Portable medical devices are ushering in the future of healthcare

The purpose of innovation is to improve people’s lives, and innovations in healthcare and medicine can have incredibly tangible results when it comes to quality and longevity of life. Unfortunately, the healthcare system earns few merits in young people’s eyes: Cassandra has found that of 23 categories, they rank it second to last as being innovative, ahead of only workplace/employment. However, this roundup of new companies pioneering highly-portable and user-friendly medical tech should start to shift this outlook.


Dr. Jonathan Rothberg developed the Butterfly iQ Ultrasound after his own daughter was diagnosed with tuberous sclerosis, which necessitated constant trips to the hospital for imaging of her kidneys. This mini-medical wonder, which won a Fast Company 2019 World Changing Ideas Award, is a portable ultrasound device that syncs with a smartphone, giving users access to AI-interpreted imaging via an app. What's more, Butterfly iQ is bringing its affordable and accessible tech to doctors in third-world countries via Bridge to Health.


The Withings BPM Core is the world’s first blood pressure monitor that also includes an onboard electrocardiogram (ECG) and a digital stethoscope. This sleek, 3-in-1 portable device is completely wireless and capable of detecting hypertension, atrial fibrillation, and valvular heart diseases, all in just 90 seconds. While the BPM Core is a little too big to fit in a purse or pocket, it fits perfectly into any larger travel-sized bag, like a backpack or duffle, and has a USB rechargeable battery that needs no charging for up to 6 months at a time.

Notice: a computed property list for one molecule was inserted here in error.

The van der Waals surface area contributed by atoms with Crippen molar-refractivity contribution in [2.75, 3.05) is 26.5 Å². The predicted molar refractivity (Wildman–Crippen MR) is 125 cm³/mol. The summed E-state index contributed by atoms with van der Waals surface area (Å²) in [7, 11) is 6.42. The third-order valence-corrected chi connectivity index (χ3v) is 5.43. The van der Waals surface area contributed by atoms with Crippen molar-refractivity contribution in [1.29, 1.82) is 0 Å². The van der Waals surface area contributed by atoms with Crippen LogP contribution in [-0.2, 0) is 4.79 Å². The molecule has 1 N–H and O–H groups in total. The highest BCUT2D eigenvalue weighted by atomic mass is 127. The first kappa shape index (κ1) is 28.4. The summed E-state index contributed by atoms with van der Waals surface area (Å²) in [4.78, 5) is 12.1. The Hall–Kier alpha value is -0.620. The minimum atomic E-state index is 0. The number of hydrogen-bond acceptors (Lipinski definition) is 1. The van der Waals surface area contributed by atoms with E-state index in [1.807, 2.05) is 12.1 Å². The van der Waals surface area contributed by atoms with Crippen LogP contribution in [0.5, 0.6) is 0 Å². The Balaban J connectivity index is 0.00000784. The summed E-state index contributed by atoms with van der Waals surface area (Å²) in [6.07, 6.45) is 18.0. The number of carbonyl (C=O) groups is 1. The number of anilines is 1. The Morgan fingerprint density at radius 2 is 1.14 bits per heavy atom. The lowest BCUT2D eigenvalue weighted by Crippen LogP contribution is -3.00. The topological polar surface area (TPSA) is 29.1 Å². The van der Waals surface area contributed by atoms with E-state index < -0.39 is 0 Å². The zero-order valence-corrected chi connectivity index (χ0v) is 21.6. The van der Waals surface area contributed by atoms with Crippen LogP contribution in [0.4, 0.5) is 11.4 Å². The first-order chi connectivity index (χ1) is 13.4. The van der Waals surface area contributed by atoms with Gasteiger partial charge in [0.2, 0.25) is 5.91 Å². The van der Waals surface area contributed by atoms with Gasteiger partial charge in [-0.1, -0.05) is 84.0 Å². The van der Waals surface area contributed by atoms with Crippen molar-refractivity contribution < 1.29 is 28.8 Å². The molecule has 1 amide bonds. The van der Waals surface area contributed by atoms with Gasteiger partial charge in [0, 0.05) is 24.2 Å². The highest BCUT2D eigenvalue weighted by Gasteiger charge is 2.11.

Kyocera’s carbohydrate monitoring system is a medical device that could potentially help prevent those who are pre-diabetic from developing full-blown diabetes. Users measure their carbohydrate metabolism by placing the mini-monitor to their wrist; a gyro sensor in the device then detects the heart’s pulse-wave patterns and estimates the carbohydrate metabolism in the blood, all within approximately eight seconds. These readings are subsequently accessed through a smartphone. Kyocera plans to make the device commercially available sometime this year.